Colonie‘s Executive Chef Brad McDonald may have an intimidating resume (Alain Ducasse, Per Se, Copenhagen’s foraging sensation Noma) but the salt-of-the-earth Mississippi boy isn’t afraid to get his hands dirty. We headed north with McDonald to Island Creek Farm on Cape Cod, where he’s been sourcing his oysters for nearly five years, but which he’s only recently started visiting. As McDonald tells us: “We’re at a point where we can develop very close relationships with our purveyors. This trip was spawned from a desire to see their production, but also to check out their surroundings and see if there is any forageable sea vegetation.” This dedicated approach to ingredients has earned Brooklyn Heights’s Colonie rave reviews; in fact, the only non-local item they feature is Spanish octopus, which, says McDonald, is “unequalled from a ‘consistent quality of product’ point of view.” Luckily for us, there are plans afoot to open a space in DUMBO in the very near future, just steps from our office…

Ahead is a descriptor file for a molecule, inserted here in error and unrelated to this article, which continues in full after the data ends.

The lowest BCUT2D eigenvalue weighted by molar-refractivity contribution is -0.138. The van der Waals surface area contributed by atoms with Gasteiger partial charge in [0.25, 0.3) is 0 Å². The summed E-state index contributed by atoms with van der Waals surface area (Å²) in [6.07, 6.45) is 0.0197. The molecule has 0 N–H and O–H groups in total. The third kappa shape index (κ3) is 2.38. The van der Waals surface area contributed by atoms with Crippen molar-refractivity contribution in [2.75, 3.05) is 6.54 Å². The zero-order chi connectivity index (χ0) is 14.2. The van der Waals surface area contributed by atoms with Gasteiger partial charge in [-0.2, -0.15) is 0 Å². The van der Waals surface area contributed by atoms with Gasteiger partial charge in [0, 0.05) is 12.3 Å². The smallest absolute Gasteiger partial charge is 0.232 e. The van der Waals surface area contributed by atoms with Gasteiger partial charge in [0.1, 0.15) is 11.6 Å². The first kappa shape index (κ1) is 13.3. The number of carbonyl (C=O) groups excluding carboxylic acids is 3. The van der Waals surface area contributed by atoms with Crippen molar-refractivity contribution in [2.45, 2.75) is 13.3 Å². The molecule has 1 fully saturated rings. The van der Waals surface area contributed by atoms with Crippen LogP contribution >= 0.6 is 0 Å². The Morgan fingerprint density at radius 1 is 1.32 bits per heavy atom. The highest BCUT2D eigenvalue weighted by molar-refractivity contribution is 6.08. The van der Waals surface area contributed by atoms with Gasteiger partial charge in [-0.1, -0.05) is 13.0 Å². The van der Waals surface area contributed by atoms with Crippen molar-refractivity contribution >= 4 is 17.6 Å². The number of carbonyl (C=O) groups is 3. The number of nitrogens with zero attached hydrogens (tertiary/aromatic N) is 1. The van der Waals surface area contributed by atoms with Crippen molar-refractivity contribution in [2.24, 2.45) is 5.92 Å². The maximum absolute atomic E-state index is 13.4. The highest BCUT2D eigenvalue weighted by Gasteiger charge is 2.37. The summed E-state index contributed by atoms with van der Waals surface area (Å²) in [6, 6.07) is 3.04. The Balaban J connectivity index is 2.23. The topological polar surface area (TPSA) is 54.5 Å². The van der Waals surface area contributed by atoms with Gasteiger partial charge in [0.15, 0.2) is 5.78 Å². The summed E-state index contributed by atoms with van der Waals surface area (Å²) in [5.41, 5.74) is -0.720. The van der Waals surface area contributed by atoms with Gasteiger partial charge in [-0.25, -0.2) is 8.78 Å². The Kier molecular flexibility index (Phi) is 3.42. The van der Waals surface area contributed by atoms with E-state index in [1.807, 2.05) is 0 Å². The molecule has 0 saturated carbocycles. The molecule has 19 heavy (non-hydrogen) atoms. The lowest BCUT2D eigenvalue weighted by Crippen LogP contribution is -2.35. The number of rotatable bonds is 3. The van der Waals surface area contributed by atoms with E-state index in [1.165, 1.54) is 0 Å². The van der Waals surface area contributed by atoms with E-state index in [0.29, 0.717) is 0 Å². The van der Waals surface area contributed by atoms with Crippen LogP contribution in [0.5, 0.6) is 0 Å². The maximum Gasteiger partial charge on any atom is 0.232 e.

The nerve center at Island Creek Farm, Duxbury, MA.
Island Creek’s C.J. Husk takes advantage of low tide to forage for sea vegetation, a key ingredient in Chef McDonald’s Winter Oyster Stew.
Inside Island Creek’s “oysterplex.”.
Another day at the office.
In order to wade, you need waders.
Island Creek Farms, in all its glory.
The keys to a prosperous farm.
No gloves, no oysters.
One hundred oysters to the bag.
Chef McDonald mucks about.
L to R: Island Creek’s Dana Hale, Colonie Sous Chef Johnny Black, Husk, McDonald.
Making the soup stock.
Colonie’s Winter Oyster Stew with Foraged Sea Lettuce.
Chef McDonald enjoying the fruits of his labor.